This post is brought to you by Destination NSW.
Newcastle's food scene has been undergoing a real transformation for the past few years. I first heard about from chefs who had visited and then more and more readers kept telling me about the wonderful eateries, bars, bakeries, cake makers and fine dining establishments that were springing up across Newcastle. What was formerly a working class industrial city has now become a mecca for good food and wine.
And nobody knows an area like a local so I asked my dear friend Newcastle local Sheriden Rhodes (@sheriden_rhodes) to show me the best of Newcastle. Over the Easter weekend she and her 8 year old daughter Ella showed me what they love about their hometown. I am sharing my favourite NSW holiday experiences for the #ILoveNSW campaign so please join me and upload your own NSW videos and images to www.visitnsw.com/ilovensw using #ILoveNSW. The best videos selected will feature in a collection of films produced by Destination NSW and go into the draw to win Canon Prize Packs! More info can be found here at visitnsw.com/ilovensw.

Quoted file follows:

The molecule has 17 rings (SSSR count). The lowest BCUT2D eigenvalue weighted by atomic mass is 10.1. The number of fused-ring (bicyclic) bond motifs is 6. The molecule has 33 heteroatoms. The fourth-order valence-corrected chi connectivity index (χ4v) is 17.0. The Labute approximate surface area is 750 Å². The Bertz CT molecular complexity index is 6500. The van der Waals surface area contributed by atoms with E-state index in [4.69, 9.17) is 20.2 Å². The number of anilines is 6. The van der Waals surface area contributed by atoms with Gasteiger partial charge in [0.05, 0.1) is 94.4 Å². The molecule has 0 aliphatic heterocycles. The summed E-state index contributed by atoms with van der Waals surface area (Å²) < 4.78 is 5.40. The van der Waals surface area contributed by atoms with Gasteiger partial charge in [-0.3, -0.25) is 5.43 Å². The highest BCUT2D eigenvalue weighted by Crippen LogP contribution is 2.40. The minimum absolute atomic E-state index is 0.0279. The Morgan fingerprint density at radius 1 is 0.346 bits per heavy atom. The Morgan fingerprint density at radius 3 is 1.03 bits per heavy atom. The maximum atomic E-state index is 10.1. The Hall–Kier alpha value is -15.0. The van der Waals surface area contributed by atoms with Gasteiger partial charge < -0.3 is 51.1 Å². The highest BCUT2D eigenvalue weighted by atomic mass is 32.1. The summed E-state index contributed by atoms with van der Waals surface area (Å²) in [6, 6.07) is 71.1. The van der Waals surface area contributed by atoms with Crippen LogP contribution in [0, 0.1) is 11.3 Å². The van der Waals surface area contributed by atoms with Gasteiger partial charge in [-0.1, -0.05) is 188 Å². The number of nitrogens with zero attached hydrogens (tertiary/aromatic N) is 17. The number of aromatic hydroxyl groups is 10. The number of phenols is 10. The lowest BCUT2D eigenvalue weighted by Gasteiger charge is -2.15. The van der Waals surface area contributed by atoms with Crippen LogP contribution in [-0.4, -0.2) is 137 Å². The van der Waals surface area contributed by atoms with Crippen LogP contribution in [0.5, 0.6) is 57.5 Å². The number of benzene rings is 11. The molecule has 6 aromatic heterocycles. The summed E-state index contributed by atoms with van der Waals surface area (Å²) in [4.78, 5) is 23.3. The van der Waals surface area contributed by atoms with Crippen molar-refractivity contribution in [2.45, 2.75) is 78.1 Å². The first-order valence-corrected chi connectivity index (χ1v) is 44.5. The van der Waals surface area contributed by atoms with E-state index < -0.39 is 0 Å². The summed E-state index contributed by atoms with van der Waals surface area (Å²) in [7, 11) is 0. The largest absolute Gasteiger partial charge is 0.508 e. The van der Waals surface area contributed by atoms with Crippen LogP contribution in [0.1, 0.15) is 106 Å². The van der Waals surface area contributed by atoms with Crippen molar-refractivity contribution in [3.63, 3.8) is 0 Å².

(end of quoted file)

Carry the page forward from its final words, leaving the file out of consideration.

1. Where To Find Great Coffee in Newcastle
Newcastle is not short of cafes and coffee really seems to be an obsession here. Sheriden is a travel writer and on the first overseas trip we took together she became obsessed with finding the best coffee every morning so I knew that she would know Newcastle's best coffee. Ester C. in Merewether is a cute little cafe that has a short and sweet menu.
Avocado and feta $11.50